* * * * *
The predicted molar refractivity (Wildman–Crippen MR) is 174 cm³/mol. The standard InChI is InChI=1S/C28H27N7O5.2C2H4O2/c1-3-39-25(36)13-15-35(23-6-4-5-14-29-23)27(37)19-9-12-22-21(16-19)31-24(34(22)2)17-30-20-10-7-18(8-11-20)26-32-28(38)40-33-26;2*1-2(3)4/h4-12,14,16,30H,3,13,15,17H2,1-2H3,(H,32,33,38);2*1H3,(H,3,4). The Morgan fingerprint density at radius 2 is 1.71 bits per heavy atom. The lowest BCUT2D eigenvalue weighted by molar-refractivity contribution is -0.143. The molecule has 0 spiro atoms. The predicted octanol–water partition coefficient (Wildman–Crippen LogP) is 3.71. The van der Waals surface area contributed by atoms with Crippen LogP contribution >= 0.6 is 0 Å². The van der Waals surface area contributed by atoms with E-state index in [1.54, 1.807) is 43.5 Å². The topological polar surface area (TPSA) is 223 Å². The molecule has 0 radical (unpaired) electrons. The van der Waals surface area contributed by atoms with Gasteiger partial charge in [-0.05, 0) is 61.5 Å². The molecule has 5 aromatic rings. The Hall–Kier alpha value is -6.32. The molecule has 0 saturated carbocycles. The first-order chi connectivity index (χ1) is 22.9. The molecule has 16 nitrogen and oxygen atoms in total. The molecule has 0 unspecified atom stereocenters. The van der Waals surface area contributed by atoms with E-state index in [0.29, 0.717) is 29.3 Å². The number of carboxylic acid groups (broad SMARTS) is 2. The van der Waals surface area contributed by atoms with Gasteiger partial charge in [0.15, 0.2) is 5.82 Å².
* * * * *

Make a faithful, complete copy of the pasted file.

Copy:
The predicted molar refractivity (Wildman–Crippen MR) is 174 cm³/mol. The standard InChI is InChI=1S/C28H27N7O5.2C2H4O2/c1-3-39-25(36)13-15-35(23-6-4-5-14-29-23)27(37)19-9-12-22-21(16-19)31-24(34(22)2)17-30-20-10-7-18(8-11-20)26-32-28(38)40-33-26;2*1-2(3)4/h4-12,14,16,30H,3,13,15,17H2,1-2H3,(H,32,33,38);2*1H3,(H,3,4). The Morgan fingerprint density at radius 2 is 1.71 bits per heavy atom. The lowest BCUT2D eigenvalue weighted by molar-refractivity contribution is -0.143. The molecule has 0 spiro atoms. The predicted octanol–water partition coefficient (Wildman–Crippen LogP) is 3.71. The van der Waals surface area contributed by atoms with Crippen LogP contribution >= 0.6 is 0 Å². The van der Waals surface area contributed by atoms with E-state index in [1.54, 1.807) is 43.5 Å². The topological polar surface area (TPSA) is 223 Å². The molecule has 0 radical (unpaired) electrons. The van der Waals surface area contributed by atoms with Gasteiger partial charge in [-0.05, 0) is 61.5 Å². The molecule has 5 aromatic rings. The Hall–Kier alpha value is -6.32. The molecule has 0 saturated carbocycles. The first-order chi connectivity index (χ1) is 22.9. The molecule has 16 nitrogen and oxygen atoms in total. The molecule has 0 unspecified atom stereocenters. The van der Waals surface area contributed by atoms with E-state index in [0.29, 0.717) is 29.3 Å². The number of carboxylic acid groups (broad SMARTS) is 2. The van der Waals surface area contributed by atoms with Gasteiger partial charge in [0.15, 0.2) is 5.82 Å².